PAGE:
By Dorene Internicola
NEW YORK (Reuters) - TV viewers know him best as the dashing Dr. Oz, Oprah Winfrey's plain-talking protege in surgical scrubs.
Now the star of the Dr. Oz Show, Mehmet Oz, has reached the mellow age of 50 and has teamed with AARP Magazine to create a six-month plan for increasing longevity among the 50-plus population.
The charismatic cardiothoracic surgeon rose to fame shocking audiences with show-and-tell displays of decaying lungs and rotting livers to press his message -- take care of yourself, or else.
These days his message has not changed, but his method bears a distinct trace of easy does it.
Oz's regimen includes 18 stretching, strength and balance exercises, most of which can be done on the living room floor, along with dietary guidelines and checklists.
The linchpin is a daily 30-minute walk. Oz's fans will also recognize his characteristic calls to meditate and drink green tea.
"It's very gentle, very basic for someone who is starting out and not terribly healthy to begin with," said Gabi Redford, editor for AARP magazine, which focuses on quality of life issues for the 50-and-over age group.
"At the end of six months, if you can do all of these things, follow the diet, ramp up exercise, manage stress, we guarantee that blood pressure, healthy cholesterol, and blood sugar, will improve," said Redford, whose magazine reaches 35 million readers.
For Dr. Wojtek J. Chodzko-Zajko, an expert with the American College of Sports Medicine, inactivity is a matter of national concern.
"You have the highest levels of obesity and inactivity disorders that we've ever seen in this country," said Chodzko-Zajko, who chairs the Aging Blueprint project, a coalition of organizations formed in 2000 to promote fitness among the aging.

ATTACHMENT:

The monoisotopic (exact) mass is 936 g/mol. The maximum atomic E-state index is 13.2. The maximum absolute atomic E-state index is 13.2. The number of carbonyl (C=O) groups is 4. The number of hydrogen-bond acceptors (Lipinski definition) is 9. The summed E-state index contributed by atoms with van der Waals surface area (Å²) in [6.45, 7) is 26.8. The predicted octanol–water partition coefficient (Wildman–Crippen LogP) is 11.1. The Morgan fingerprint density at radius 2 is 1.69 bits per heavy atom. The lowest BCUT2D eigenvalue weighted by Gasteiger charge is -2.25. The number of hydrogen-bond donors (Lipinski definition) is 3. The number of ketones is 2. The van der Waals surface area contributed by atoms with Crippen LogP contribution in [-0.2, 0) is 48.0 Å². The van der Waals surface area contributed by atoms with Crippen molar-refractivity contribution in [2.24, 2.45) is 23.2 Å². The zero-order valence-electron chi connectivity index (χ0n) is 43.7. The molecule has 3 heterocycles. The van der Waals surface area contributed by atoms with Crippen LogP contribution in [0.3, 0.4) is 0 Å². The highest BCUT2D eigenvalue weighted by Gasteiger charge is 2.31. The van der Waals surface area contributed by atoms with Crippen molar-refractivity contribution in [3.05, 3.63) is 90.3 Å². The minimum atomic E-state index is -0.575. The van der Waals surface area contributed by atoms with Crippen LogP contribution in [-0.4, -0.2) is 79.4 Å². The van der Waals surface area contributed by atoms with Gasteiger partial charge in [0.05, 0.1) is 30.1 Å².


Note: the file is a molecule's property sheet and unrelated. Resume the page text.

"A lot of heart disease and diabetes occurs at least partly because of poor physical activity and nutrition choices," he said. "Life expectancy may be increasing but the prospects of healthy life expectancy remain unclear."
He is quick to explode the myth that this generation of aging is the fittest so far.
"Yes, there's a cohort of baby boomers or young old people who have been active all their lives, and these people are somewhat different from generations before," he said.
"But for every physically active baby boomer, we have a growing number of people who are completely sedentary."
He said aspects of Oz's program appear to meet the guidelines established by the U.S. Department of Health and Human Services in 2008, which call for 150 hours of moderate to vigorous physical activity and two days per week of resistance training.
"For AARP constituents, walking is an excellent form of physical activity," said Chodzko-Zajko, "but it's not possible to come up with an exercise program that's appropriate for all people."
He emphasized that is it important that people start off with modest goals.
"But to go beyond that they probably need to work with a professional to develop a customized program," he explained, "just like they have a personalized retirement plan that fits into their economy reality."
Although people plan for their economic future and their employment future, "they don't think about how they're going to take care of their bodies in order to enjoy their future." he added.
When it comes to Oz's new-age enthusiasms, Chodzko-Zajko is circumspect.
"I don't think there's anything wrong with green tea, but it wouldn't be my primary area of advocacy," he said.